Respondents were less confident in the accuracy of wind and precipitation forecasts than relative humidity or weather forecasts more generally. The influence of weather information on the decision depended on the framing used in the choice experiment; specifically, whether respondents were told the initial strategy had been to directly or indirectly attack the fire. Across conditions, fire managers generally preferred to indirectly attack the fire. Decisions about the tactics to apply going forward were more sensitive to time in season when the fire was occurring and wind and precipitation forecasts than to other attributes.
During this peer learning session, speakers will:
- Build understanding about the spectrum of complementary actions, based on available science, to protect the built environment and community values from wildfire, improve the ecological resilience of our landscapes, and improve the safety and effectiveness of wildfire management;
- Discuss the concepts of landscape resilience, the wildland urban interface and the home ignition zone, fire management options, and the roles they play in reducing fire risk;
- Address why fire needs to be restored to the landscape;
- Consider the values that could be lost and how they relate to fire; and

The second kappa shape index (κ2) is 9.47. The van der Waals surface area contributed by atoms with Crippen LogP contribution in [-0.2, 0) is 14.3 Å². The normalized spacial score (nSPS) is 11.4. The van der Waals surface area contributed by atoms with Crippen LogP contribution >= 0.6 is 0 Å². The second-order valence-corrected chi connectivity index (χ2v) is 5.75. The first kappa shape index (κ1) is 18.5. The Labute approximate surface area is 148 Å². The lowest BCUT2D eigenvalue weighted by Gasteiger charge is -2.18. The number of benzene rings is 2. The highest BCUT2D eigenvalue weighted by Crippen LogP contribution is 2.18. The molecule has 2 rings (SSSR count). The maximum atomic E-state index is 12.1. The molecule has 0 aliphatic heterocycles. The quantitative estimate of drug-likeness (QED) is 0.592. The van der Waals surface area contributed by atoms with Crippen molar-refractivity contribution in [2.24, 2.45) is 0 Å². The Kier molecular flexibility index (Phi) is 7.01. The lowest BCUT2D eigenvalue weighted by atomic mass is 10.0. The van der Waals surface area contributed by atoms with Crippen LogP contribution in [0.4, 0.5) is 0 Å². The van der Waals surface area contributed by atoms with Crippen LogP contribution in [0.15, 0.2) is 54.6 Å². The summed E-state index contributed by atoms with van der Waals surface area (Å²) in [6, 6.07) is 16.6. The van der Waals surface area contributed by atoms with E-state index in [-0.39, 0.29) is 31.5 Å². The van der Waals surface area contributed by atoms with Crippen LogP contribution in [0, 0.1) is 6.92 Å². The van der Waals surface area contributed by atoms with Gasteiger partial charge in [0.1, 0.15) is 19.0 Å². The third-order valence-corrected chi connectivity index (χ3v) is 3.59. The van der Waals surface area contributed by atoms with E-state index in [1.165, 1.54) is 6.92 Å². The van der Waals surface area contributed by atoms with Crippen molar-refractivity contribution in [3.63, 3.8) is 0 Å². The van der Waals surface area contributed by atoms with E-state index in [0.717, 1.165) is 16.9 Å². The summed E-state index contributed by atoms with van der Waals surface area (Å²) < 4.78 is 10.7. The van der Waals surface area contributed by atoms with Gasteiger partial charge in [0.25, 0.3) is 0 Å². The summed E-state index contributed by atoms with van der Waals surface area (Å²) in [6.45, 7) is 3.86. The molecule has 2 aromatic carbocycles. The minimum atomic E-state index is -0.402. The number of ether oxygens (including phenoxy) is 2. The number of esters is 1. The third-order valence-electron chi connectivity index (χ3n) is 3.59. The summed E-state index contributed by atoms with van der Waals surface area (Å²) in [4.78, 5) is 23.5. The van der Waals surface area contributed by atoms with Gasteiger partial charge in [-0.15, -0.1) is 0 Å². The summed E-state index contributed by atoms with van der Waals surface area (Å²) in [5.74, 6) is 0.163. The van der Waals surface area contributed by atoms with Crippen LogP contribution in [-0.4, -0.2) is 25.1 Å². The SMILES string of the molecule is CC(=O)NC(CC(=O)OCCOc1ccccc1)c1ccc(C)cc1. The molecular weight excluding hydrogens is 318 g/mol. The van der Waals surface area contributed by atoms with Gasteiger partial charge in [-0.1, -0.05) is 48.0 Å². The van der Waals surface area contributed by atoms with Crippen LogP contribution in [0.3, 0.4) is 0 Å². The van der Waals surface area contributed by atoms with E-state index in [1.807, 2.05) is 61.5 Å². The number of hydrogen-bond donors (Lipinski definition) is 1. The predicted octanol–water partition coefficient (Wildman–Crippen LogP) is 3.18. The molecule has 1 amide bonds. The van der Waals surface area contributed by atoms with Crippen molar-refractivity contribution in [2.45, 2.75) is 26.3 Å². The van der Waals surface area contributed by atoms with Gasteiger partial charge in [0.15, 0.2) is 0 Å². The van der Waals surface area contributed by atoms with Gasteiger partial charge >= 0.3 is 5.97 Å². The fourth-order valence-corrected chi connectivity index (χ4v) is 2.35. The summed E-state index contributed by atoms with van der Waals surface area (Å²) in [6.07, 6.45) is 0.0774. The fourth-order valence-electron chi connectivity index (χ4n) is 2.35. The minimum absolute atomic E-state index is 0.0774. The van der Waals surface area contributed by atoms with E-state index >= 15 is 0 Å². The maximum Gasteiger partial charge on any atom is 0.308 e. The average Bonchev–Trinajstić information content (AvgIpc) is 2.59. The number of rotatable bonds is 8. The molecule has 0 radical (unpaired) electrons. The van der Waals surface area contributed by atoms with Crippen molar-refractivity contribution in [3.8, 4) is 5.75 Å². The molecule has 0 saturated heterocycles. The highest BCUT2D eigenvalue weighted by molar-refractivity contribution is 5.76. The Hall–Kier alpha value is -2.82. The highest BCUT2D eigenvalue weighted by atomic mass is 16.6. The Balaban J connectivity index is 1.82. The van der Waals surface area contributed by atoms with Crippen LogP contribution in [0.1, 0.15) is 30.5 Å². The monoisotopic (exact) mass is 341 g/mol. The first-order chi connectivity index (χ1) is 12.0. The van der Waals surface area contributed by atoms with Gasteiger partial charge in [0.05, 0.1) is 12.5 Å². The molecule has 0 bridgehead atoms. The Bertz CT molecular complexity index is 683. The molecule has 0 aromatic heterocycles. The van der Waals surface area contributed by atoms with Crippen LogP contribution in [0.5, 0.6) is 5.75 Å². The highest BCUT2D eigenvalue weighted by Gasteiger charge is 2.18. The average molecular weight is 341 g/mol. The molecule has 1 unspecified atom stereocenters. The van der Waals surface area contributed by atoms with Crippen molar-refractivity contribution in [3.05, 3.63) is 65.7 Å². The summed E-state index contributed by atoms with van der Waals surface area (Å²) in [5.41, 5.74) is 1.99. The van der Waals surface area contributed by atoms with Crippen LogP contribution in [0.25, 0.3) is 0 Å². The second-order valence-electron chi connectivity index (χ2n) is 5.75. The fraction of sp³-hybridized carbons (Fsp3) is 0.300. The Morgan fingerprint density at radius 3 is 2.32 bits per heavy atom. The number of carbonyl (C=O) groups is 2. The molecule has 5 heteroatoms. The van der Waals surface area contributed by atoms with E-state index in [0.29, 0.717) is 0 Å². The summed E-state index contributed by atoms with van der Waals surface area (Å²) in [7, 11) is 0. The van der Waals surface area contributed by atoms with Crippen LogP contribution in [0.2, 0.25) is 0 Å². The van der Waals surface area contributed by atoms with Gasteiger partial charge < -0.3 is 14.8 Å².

- Discuss how to increase the options for fire managers to implement integrated active management.
Presented by Joe Sol, Exercise Physiologist U.S. Forest Service and Brent Ruby, Professor, Department of Health and Human Performance, University of Montana. Joe and Brent will share their research on sustainment and maintenance throughout
the fire season.
In this communication we briefly review and illustrate how forest roads relate to recent advances in operationally focused wildfire decision support. We focus on two interrelated products used on the National Forest System and adjacent lands throughout the western USA: potential wildland fire operational delineations (PODs) and potential control locations (PCLs). We use real-world examples from the Arapaho-Roosevelt National Forest in Colorado, USA to contextualize these concepts and illustrate how fire analytics and local fire managers both identified roads as primary control features. Specifically, distance to road was identified as the most important predictor variable in the PCL boosted regression model, and 82% of manager-identified POD boundaries aligned with roads. Lastly, we discuss recommendations for future research, emphasizing roles for enhanced decision support and empirical analysis.
A conversation with Bea Day, Incident Commander, USDA Forest Service, Sara Sweeney, Superintendent, Mormon Lake Hotshots, USDA Forest Service and Stuart (Stu) Rodeffer, Logistics Section Chief, Portland NIMO Team, USDA Forest Service
The Advanced Burn Boss Workshop and Fire Science Symposium (click “Log in as Guest” in the event portal) is a combined virtual event that will provide targeted training for burn bosses: RT300, IFTDSS, and smoke modeling, as well as interactive presentations for a wide audience that bridge research and practice using the three pillars of the Cohesive Strategy: Resilient Ecosystems, Fire Adapted Communities, and Safe and Effective Wildfire Response.